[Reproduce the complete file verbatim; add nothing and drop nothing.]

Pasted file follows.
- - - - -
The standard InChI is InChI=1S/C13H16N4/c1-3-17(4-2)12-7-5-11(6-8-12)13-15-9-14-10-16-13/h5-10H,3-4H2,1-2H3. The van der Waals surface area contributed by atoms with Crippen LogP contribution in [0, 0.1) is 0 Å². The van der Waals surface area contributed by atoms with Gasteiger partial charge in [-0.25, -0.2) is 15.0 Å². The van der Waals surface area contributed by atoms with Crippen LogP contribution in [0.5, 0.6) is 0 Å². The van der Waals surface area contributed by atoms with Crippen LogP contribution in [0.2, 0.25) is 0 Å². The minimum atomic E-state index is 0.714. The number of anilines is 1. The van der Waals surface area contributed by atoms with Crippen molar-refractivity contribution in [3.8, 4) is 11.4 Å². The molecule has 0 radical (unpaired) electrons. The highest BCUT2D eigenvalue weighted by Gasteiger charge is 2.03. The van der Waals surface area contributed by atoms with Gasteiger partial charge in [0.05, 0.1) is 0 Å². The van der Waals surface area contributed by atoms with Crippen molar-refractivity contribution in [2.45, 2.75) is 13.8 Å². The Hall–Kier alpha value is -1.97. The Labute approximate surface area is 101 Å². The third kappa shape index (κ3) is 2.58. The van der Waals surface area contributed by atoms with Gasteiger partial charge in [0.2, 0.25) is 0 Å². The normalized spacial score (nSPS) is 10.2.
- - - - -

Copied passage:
The standard InChI is InChI=1S/C13H16N4/c1-3-17(4-2)12-7-5-11(6-8-12)13-15-9-14-10-16-13/h5-10H,3-4H2,1-2H3. The van der Waals surface area contributed by atoms with Crippen LogP contribution in [0, 0.1) is 0 Å². The van der Waals surface area contributed by atoms with Gasteiger partial charge in [-0.25, -0.2) is 15.0 Å². The van der Waals surface area contributed by atoms with Crippen LogP contribution in [0.5, 0.6) is 0 Å². The van der Waals surface area contributed by atoms with Crippen LogP contribution in [0.2, 0.25) is 0 Å². The minimum atomic E-state index is 0.714. The number of anilines is 1. The van der Waals surface area contributed by atoms with Crippen molar-refractivity contribution in [3.8, 4) is 11.4 Å². The molecule has 0 radical (unpaired) electrons. The highest BCUT2D eigenvalue weighted by Gasteiger charge is 2.03. The van der Waals surface area contributed by atoms with Gasteiger partial charge in [0.05, 0.1) is 0 Å². The van der Waals surface area contributed by atoms with Crippen molar-refractivity contribution in [2.45, 2.75) is 13.8 Å². The Hall–Kier alpha value is -1.97. The Labute approximate surface area is 101 Å². The third kappa shape index (κ3) is 2.58. The van der Waals surface area contributed by atoms with Gasteiger partial charge in [0.2, 0.25) is 0 Å². The normalized spacial score (nSPS) is 10.2.